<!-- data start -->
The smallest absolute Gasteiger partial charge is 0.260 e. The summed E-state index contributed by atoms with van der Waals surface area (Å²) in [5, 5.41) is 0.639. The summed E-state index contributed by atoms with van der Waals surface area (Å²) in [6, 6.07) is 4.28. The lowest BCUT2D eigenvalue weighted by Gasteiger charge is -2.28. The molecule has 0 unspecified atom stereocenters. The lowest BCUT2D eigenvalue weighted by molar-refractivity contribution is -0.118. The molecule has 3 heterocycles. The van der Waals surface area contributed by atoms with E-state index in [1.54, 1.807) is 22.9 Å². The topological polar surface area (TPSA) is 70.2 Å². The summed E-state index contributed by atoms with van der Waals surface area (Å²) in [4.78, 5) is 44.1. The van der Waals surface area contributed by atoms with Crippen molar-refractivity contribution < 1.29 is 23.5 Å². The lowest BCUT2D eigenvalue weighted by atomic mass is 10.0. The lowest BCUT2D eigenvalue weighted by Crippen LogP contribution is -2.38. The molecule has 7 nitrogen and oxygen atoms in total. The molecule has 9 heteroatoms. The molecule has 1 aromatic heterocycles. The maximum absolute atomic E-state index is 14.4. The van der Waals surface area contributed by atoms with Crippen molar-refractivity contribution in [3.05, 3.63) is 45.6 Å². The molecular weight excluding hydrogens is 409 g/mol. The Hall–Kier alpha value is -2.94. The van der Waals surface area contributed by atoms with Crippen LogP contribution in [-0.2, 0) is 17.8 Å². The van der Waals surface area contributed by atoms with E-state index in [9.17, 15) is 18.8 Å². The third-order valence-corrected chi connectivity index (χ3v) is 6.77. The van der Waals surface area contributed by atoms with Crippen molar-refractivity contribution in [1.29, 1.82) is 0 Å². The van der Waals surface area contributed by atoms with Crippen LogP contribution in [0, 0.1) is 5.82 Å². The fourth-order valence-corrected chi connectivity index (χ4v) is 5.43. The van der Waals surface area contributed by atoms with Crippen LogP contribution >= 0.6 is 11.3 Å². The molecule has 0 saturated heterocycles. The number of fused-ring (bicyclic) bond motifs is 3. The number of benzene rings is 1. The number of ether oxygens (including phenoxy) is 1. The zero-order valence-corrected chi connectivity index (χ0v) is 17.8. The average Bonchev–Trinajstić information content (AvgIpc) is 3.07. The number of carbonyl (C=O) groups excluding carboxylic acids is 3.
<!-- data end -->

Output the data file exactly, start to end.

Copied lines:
The smallest absolute Gasteiger partial charge is 0.260 e. The summed E-state index contributed by atoms with van der Waals surface area (Å²) in [5, 5.41) is 0.639. The summed E-state index contributed by atoms with van der Waals surface area (Å²) in [6, 6.07) is 4.28. The lowest BCUT2D eigenvalue weighted by Gasteiger charge is -2.28. The molecule has 0 unspecified atom stereocenters. The lowest BCUT2D eigenvalue weighted by molar-refractivity contribution is -0.118. The molecule has 3 heterocycles. The van der Waals surface area contributed by atoms with E-state index in [1.54, 1.807) is 22.9 Å². The topological polar surface area (TPSA) is 70.2 Å². The summed E-state index contributed by atoms with van der Waals surface area (Å²) in [4.78, 5) is 44.1. The van der Waals surface area contributed by atoms with Crippen molar-refractivity contribution < 1.29 is 23.5 Å². The lowest BCUT2D eigenvalue weighted by atomic mass is 10.0. The lowest BCUT2D eigenvalue weighted by Crippen LogP contribution is -2.38. The molecule has 7 nitrogen and oxygen atoms in total. The molecule has 9 heteroatoms. The molecule has 1 aromatic heterocycles. The maximum absolute atomic E-state index is 14.4. The van der Waals surface area contributed by atoms with Crippen molar-refractivity contribution in [3.05, 3.63) is 45.6 Å². The molecular weight excluding hydrogens is 409 g/mol. The Hall–Kier alpha value is -2.94. The van der Waals surface area contributed by atoms with Crippen LogP contribution in [-0.2, 0) is 17.8 Å². The van der Waals surface area contributed by atoms with E-state index in [9.17, 15) is 18.8 Å². The third-order valence-corrected chi connectivity index (χ3v) is 6.77. The van der Waals surface area contributed by atoms with Crippen molar-refractivity contribution in [1.29, 1.82) is 0 Å². The van der Waals surface area contributed by atoms with Crippen LogP contribution in [0, 0.1) is 5.82 Å². The fourth-order valence-corrected chi connectivity index (χ4v) is 5.43. The van der Waals surface area contributed by atoms with Crippen LogP contribution >= 0.6 is 11.3 Å². The molecule has 0 saturated heterocycles. The number of fused-ring (bicyclic) bond motifs is 3. The number of benzene rings is 1. The number of ether oxygens (including phenoxy) is 1. The zero-order valence-corrected chi connectivity index (χ0v) is 17.8. The average Bonchev–Trinajstić information content (AvgIpc) is 3.07. The number of carbonyl (C=O) groups excluding carboxylic acids is 3.